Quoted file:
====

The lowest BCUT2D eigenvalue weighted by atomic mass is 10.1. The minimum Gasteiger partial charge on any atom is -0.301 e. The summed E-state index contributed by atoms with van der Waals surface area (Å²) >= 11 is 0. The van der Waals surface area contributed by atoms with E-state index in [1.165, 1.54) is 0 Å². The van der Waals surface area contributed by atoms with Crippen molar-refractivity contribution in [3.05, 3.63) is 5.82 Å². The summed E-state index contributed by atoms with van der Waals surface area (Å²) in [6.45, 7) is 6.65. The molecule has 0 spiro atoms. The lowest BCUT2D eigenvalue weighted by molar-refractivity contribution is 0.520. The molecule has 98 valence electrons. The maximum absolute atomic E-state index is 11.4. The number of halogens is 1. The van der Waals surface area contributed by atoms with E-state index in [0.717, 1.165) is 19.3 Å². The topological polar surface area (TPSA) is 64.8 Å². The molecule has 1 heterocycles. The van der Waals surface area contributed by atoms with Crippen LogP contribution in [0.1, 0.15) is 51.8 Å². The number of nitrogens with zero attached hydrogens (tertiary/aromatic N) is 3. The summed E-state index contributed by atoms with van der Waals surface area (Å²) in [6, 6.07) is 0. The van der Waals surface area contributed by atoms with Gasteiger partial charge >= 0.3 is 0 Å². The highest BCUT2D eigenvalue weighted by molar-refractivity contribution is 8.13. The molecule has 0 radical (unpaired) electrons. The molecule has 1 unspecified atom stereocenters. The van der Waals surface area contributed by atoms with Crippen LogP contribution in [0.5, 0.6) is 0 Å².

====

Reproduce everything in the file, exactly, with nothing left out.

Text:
The lowest BCUT2D eigenvalue weighted by atomic mass is 10.1. The minimum Gasteiger partial charge on any atom is -0.301 e. The summed E-state index contributed by atoms with van der Waals surface area (Å²) >= 11 is 0. The van der Waals surface area contributed by atoms with E-state index in [1.165, 1.54) is 0 Å². The van der Waals surface area contributed by atoms with Crippen molar-refractivity contribution in [3.05, 3.63) is 5.82 Å². The summed E-state index contributed by atoms with van der Waals surface area (Å²) in [6.45, 7) is 6.65. The molecule has 0 spiro atoms. The lowest BCUT2D eigenvalue weighted by molar-refractivity contribution is 0.520. The molecule has 98 valence electrons. The maximum absolute atomic E-state index is 11.4. The number of halogens is 1. The van der Waals surface area contributed by atoms with E-state index in [0.717, 1.165) is 19.3 Å². The topological polar surface area (TPSA) is 64.8 Å². The molecule has 1 heterocycles. The van der Waals surface area contributed by atoms with Crippen LogP contribution in [0.1, 0.15) is 51.8 Å². The number of nitrogens with zero attached hydrogens (tertiary/aromatic N) is 3. The summed E-state index contributed by atoms with van der Waals surface area (Å²) in [6, 6.07) is 0. The van der Waals surface area contributed by atoms with Gasteiger partial charge >= 0.3 is 0 Å². The highest BCUT2D eigenvalue weighted by molar-refractivity contribution is 8.13. The molecule has 0 radical (unpaired) electrons. The molecule has 1 unspecified atom stereocenters. The van der Waals surface area contributed by atoms with Crippen LogP contribution in [0.5, 0.6) is 0 Å².